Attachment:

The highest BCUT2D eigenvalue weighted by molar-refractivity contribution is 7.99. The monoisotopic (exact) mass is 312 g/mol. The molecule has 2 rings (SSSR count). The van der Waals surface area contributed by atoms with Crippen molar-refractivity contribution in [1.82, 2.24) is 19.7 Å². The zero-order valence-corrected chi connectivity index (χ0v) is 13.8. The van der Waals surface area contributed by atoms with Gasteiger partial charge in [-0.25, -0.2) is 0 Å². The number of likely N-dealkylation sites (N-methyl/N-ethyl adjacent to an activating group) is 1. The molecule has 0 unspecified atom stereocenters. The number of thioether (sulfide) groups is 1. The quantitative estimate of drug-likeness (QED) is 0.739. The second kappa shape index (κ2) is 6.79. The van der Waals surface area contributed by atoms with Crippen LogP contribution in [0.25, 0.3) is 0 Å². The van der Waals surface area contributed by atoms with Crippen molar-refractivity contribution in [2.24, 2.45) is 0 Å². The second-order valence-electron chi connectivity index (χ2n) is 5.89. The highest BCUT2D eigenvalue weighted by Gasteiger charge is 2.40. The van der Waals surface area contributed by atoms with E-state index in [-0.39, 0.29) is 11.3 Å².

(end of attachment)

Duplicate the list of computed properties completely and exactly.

The highest BCUT2D eigenvalue weighted by molar-refractivity contribution is 7.99. The monoisotopic (exact) mass is 312 g/mol. The molecule has 2 rings (SSSR count). The van der Waals surface area contributed by atoms with Crippen molar-refractivity contribution in [1.82, 2.24) is 19.7 Å². The zero-order valence-corrected chi connectivity index (χ0v) is 13.8. The van der Waals surface area contributed by atoms with Gasteiger partial charge in [-0.25, -0.2) is 0 Å². The number of likely N-dealkylation sites (N-methyl/N-ethyl adjacent to an activating group) is 1. The molecule has 0 unspecified atom stereocenters. The number of thioether (sulfide) groups is 1. The quantitative estimate of drug-likeness (QED) is 0.739. The second kappa shape index (κ2) is 6.79. The van der Waals surface area contributed by atoms with Crippen LogP contribution in [0.25, 0.3) is 0 Å². The van der Waals surface area contributed by atoms with Crippen molar-refractivity contribution in [2.24, 2.45) is 0 Å². The second-order valence-electron chi connectivity index (χ2n) is 5.89. The highest BCUT2D eigenvalue weighted by Gasteiger charge is 2.40. The van der Waals surface area contributed by atoms with E-state index in [-0.39, 0.29) is 11.3 Å².